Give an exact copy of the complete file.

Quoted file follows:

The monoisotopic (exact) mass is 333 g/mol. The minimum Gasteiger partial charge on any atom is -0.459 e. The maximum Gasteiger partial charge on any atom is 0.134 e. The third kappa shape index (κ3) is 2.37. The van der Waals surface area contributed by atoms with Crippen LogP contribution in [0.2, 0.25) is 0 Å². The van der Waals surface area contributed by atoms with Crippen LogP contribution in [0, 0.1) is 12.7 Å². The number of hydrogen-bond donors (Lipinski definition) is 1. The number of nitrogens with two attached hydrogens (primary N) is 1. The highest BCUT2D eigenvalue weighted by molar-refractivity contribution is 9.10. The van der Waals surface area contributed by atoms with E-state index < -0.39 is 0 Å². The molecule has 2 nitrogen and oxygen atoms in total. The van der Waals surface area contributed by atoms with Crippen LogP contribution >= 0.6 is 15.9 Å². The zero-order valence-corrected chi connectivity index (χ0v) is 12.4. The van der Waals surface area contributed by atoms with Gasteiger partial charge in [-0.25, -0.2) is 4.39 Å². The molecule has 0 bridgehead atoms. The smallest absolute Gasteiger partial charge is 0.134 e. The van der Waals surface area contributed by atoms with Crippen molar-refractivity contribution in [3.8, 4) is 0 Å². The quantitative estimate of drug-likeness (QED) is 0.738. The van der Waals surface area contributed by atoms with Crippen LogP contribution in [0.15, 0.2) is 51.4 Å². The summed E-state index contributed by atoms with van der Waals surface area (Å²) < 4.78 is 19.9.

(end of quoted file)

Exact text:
The monoisotopic (exact) mass is 333 g/mol. The minimum Gasteiger partial charge on any atom is -0.459 e. The maximum Gasteiger partial charge on any atom is 0.134 e. The third kappa shape index (κ3) is 2.37. The van der Waals surface area contributed by atoms with Crippen LogP contribution in [0.2, 0.25) is 0 Å². The van der Waals surface area contributed by atoms with Crippen LogP contribution in [0, 0.1) is 12.7 Å². The number of hydrogen-bond donors (Lipinski definition) is 1. The number of nitrogens with two attached hydrogens (primary N) is 1. The highest BCUT2D eigenvalue weighted by molar-refractivity contribution is 9.10. The van der Waals surface area contributed by atoms with E-state index < -0.39 is 0 Å². The molecule has 2 nitrogen and oxygen atoms in total. The van der Waals surface area contributed by atoms with Crippen LogP contribution >= 0.6 is 15.9 Å². The zero-order valence-corrected chi connectivity index (χ0v) is 12.4. The van der Waals surface area contributed by atoms with Gasteiger partial charge in [-0.25, -0.2) is 4.39 Å². The molecule has 0 bridgehead atoms. The smallest absolute Gasteiger partial charge is 0.134 e. The van der Waals surface area contributed by atoms with Crippen molar-refractivity contribution in [3.8, 4) is 0 Å². The quantitative estimate of drug-likeness (QED) is 0.738. The van der Waals surface area contributed by atoms with Crippen LogP contribution in [0.15, 0.2) is 51.4 Å². The summed E-state index contributed by atoms with van der Waals surface area (Å²) < 4.78 is 19.9.